5 Ways – How To foster Your Child’s ‘Positive Creativity’
A creative person comes up with ideas that are both new and useful or effective. This definition implies that creativity is a good thing. In fact, it is often a good thing.
As a result of the pandemic, innovative ways of working, attending school, touring museums, attending concerts, and more were developed, not to mention the development of world-leading COVID-19 vaccines.
There are many benefits of creativity for both individuals and society as a whole. The dark side of creativity is also well documented.
Taking advantage of the disruption and fear caused by the pandemic, cybercriminals, for example, attacked countries, businesses, and institutions to steal information.
Consider how COVID-19 treatments hydroxychloroquine and ivermectin were promoted. Though some people gained from these novel treatment ideas – perhaps money, power, or reelection prospects – the drugs didn’t have any empirical support, and people who took them may have bypassed drugs that might have actually helped them.
Clearly, creativity isn’t always socially acceptable. In the modern age, teaching kids to be creative is not enough. Here, we share tips with parents and caregivers on how to minimize children’s negative forms of creativity and nurture their positive ones instead.
1. Determine the purpose of a new product or idea
Talk with your children about the purpose of innovations – their own or those they use on a regular basis. In addition to novelty and usefulness or meaning, evaluate the objectives in terms of their contribution to the common good. Creative thinking can be used for the inventor’s benefit but harm for others, similar to criminal hacking. But hacking is not inherently bad, unless you do it with the wrong intentions. Typically, ethical hackers use their creativity to help others.
Encourage kids to consider how they can achieve the common good rather than just what is good for them or their own team. Kids can use these discussions for their projects or activities, too. What positive impact will the project have on the world, even if only in a small way? If a child is writing a short story for class, might the readers be able to take something away from the short story that would be beneficial?
2. Look for unintended consequences
Explore different ways people can utilize a product or idea. Almost any idea or product can be positively used at one time or in one place while negatively affecting another. It may be a combination of the two at any given time. For example, social media outlets have made it possible for people to communicate, connect, and build communities in a way never before possible. Yet it is also possible for people to spread misinformation and hate via these outlets.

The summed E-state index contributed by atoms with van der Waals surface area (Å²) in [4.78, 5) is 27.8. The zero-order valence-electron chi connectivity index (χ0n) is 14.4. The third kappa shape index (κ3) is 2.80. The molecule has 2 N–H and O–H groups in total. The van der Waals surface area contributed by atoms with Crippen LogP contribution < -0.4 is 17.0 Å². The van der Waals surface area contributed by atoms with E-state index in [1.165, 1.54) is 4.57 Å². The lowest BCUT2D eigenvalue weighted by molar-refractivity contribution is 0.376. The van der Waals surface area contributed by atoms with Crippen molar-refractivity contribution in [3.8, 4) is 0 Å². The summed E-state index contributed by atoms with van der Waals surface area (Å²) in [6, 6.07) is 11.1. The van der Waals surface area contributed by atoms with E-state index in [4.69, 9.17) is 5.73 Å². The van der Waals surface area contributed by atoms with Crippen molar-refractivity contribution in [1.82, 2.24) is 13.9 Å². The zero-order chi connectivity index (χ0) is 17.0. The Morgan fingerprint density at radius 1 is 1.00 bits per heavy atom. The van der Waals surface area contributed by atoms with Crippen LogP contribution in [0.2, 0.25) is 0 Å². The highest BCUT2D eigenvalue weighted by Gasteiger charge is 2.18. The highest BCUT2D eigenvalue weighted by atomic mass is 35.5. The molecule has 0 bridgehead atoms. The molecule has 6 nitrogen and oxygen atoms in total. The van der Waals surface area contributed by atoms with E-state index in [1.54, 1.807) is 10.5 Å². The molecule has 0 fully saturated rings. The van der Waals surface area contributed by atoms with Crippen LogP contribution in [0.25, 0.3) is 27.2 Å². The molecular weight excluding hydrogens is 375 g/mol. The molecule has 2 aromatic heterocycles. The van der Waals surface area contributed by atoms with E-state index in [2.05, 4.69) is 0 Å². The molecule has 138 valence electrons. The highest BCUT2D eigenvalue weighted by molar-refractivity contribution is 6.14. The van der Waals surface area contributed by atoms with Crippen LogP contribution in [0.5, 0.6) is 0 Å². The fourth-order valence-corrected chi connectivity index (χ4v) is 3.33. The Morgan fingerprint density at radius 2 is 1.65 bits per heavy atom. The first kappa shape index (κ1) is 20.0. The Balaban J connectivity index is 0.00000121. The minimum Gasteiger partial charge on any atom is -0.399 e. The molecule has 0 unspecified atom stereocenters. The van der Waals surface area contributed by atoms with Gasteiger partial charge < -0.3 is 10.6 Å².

3. Take a long-term view
Talk about the long-term and short-term impacts of creative products and ideas. More than a century ago, plastic was seen as a miracle product because of its strength, flexibility, durability, and insulation. In modern society, plastic is often thrown away after one use. A plastic that doesn’t biodegrade breaks down into tiny pieces that can be toxic and ruin ecosystems.
4. Give examples of positive creativity
Together, parents and children can come up with examples of positive creative projects and ideas. Consider the creators of the idea came up with and how they influenced the lives of people. Contrast positive and negative examples. Security experts, for example, can use their training either to safeguard the information stored on people’s computers or to try to access the information.
5. Foster empathy and perspective-taking
Kids can learn empathy, perspective-taking, and creativity through books and other creative activities. Being creatively empathic involves feeling as someone else feels who you don’t know or only vaguely know. By taking multiple perspectives creatively, you put yourself in someone else’s shoes – perhaps someone of a different culture, race, or ethnic group, or a complete stranger – and ask why they might see a problem differently. In order to teach these skills, role-playing is a great option, as it involves actively taking part in a role rather than just passively reading about one.
Rather than merely creative, we believe the world’s best future belongs to those who are positively creative.